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The Torch: Commercial Independence6 min read

5 February 2008 5 min read


The Torch: Commercial Independence6 min read

Reading Time: 5 minutes

Sometime last year, when the project hadn’t even been completed but barely entered into post-production, a friend of mine dismissed 881 in the most offhand manner as being “commercial” as he put it, a single gesture speaking volumes.

The TorchFour months later and right after the premiere, he called me to say that he’d just seen the “best ever made-in Singapore film” – and frankly, I couldn’t help but inwardly smile at this quite unexpected change of mind. The good thing about observing such U-turns is that they serve as evidence to even the most fainthearted that indeed, they can happen. Surely, never giving up early is a more than customary imperative to anyone working in the creative field, without which nothing can be achieved.

Furthermore, an instance such as the one described may tell us a lot about the rules of perception, which in turn govern the industry, where money comes first and has the potential to be both: the ultimate spoiler or the prime facilitator; and it isn’t always so easy to make out if either of the two was for the lack or rich supply of money.

Anyway, there is no such thing as unconditioned art and eventually, in growing up, we have to learn to live with market demands and make the best of it. So I think it is high time to put on record, and to do so explicitly in praise of commerce, that it alone allows the visionary to stay the course and continue to propagate their mission’s cause. In other words: inventiveness will not carry you all the way to your lofty goals just by itself. It needs to be helped along one way or another. A good business rationale in effect is worth more than money, but turns out pure gold when it comes to making your foray into the realm of filmmaking not just a one-time sporting detour, but a life’s calling; and in some very lucky cases to even start you a career. Naturally it takes real passion to set about making a movie or even a short film; there should be no compromising this basic truth. But it is simply a relatively smart move, not to restrict your ambition to that one project exclusively, but to see it as only the most immediate step on a long road to success — which is a process after all.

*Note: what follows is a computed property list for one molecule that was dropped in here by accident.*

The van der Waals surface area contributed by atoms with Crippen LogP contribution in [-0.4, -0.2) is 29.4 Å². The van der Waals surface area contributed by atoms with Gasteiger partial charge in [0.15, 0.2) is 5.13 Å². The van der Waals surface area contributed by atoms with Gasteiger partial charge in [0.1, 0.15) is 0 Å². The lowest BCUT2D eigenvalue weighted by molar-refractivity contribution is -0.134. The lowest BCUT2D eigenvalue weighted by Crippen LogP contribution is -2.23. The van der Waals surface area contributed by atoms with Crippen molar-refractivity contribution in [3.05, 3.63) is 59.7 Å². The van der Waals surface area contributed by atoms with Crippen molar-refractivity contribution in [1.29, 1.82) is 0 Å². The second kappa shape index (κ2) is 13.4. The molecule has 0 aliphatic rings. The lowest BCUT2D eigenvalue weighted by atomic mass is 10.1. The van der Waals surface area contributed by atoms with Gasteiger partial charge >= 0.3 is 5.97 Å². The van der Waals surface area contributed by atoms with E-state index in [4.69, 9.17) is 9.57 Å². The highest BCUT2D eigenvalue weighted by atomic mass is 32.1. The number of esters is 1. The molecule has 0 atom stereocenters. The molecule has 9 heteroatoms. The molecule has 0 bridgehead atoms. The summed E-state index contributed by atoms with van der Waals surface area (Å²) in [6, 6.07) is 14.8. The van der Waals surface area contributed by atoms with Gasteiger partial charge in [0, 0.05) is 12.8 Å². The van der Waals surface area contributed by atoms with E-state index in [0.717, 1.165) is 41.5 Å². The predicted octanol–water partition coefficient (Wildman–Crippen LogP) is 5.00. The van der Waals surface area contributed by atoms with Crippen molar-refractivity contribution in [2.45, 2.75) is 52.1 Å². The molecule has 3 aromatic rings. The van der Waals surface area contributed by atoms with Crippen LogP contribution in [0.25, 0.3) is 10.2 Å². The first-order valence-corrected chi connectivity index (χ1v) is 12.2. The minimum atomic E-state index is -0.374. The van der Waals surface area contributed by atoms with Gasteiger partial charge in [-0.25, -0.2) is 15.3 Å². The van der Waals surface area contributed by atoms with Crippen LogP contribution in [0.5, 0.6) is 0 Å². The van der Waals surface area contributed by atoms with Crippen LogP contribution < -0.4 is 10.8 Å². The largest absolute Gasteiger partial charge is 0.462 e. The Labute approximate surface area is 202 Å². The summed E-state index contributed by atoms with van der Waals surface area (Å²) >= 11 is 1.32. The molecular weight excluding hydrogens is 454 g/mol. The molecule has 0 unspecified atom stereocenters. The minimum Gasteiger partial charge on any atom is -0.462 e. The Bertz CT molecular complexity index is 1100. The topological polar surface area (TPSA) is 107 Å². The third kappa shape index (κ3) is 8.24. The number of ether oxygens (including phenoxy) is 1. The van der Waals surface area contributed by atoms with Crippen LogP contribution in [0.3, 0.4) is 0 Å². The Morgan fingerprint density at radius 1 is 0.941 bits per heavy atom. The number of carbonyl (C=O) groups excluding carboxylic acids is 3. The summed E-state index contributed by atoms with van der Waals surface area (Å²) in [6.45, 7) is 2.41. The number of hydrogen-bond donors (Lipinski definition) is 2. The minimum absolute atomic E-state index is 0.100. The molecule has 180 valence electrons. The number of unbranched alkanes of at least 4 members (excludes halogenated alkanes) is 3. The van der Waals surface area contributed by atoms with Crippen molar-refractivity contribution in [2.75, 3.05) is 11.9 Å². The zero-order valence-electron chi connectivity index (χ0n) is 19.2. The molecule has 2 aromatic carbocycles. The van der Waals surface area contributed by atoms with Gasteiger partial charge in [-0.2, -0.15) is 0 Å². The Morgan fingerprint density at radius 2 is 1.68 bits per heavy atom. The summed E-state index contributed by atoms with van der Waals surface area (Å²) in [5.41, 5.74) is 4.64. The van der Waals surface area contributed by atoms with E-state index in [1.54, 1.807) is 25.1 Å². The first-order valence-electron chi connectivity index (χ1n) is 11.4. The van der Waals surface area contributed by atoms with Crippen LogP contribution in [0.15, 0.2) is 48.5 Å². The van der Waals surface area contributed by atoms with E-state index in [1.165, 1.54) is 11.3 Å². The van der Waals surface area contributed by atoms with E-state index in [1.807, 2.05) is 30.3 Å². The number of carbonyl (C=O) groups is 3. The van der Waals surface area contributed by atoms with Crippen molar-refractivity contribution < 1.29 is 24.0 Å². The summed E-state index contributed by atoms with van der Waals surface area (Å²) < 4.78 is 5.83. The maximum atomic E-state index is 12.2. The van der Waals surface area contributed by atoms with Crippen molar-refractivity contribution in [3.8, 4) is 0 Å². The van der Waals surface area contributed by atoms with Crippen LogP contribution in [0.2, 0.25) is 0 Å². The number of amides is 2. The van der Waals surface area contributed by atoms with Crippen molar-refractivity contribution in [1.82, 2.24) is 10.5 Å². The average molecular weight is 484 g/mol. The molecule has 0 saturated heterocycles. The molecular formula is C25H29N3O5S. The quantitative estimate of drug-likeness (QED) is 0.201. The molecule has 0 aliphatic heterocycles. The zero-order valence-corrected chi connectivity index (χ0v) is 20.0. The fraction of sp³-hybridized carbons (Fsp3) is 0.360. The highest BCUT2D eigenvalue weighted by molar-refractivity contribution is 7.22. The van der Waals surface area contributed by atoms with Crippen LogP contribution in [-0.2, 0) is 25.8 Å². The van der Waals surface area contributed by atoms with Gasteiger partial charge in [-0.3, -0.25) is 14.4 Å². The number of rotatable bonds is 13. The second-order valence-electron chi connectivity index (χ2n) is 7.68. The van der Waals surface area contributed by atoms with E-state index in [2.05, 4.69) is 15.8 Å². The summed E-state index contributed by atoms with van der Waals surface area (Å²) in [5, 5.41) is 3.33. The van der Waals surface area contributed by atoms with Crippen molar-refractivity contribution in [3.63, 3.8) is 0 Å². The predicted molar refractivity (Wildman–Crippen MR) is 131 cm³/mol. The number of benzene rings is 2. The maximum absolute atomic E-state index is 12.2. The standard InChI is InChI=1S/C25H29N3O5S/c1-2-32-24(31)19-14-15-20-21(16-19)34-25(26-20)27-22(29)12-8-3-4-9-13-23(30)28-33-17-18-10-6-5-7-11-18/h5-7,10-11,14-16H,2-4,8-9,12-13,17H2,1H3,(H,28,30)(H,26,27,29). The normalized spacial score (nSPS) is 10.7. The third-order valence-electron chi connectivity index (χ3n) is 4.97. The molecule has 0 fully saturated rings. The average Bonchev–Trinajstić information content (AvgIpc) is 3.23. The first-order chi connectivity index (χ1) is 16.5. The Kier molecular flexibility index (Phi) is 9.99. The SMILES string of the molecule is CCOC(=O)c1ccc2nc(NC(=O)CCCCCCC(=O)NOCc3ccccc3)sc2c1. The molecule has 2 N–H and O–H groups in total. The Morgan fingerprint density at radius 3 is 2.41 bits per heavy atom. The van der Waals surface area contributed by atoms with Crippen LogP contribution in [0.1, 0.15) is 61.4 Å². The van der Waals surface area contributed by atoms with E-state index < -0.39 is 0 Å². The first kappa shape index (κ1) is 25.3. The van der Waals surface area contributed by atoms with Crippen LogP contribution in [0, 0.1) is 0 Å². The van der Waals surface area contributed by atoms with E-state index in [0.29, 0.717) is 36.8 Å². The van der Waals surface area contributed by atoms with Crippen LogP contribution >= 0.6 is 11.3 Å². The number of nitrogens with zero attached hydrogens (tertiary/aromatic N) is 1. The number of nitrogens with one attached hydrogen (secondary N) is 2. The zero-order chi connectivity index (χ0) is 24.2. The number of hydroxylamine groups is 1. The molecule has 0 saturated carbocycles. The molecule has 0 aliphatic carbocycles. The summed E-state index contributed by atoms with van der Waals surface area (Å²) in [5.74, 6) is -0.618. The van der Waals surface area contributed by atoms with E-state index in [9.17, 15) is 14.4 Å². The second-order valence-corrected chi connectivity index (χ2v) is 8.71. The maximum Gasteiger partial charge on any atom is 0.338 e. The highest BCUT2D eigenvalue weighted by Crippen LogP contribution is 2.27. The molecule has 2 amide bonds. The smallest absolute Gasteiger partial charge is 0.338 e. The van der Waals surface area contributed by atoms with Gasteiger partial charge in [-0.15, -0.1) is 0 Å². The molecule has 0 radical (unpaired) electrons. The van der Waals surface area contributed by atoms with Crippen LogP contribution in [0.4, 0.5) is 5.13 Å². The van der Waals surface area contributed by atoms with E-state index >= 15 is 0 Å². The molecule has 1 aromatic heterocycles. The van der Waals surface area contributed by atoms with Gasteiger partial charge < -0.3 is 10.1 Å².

Your independence, whether sought after or rather involuntary, what is it exactly? Is it just autonomy, or true self-governance and the responsibility it brings? The difference comes mostly by way of that one little word which starts with a capital “G” and ends with a rant: your highly ambivalent government funding, does it enable or hinder your creativity from coming to life? It is just too real, how any form of support granted can be swiftly taken away from you by that same high level authority, if next time you apply for something you need for example. Apparently there is a certain unavoidable degree of dependence inherent to the system if you choose to work under its patronizing shelter. One has to be aware of it constantly, because any reminder may be a harsh wake-up call or even too late already. In any case, it is no-one but you who will be ultimately responsible not just for the outcome alone but also for any compromise you make in the process of bringing your film to the screens. But first, it needs to make it there.

Be it sympathetic moneybags, or real friends, whoever is willing to invest in your self-made film project is a much needed mentor and proves for real once more that, like it or not, money is an instrumental asset — without a doubt and with little alternative. Accordingly, I’m not going to argue this obvious point here. But truly, independence is a state of mind rather than a state of being; and this, to my understanding, is very much because of what I’ve just said, even as those two, your artistic freedom on the one hand and the monetary obligations you have to enter into on the other, are related in a variety of ways.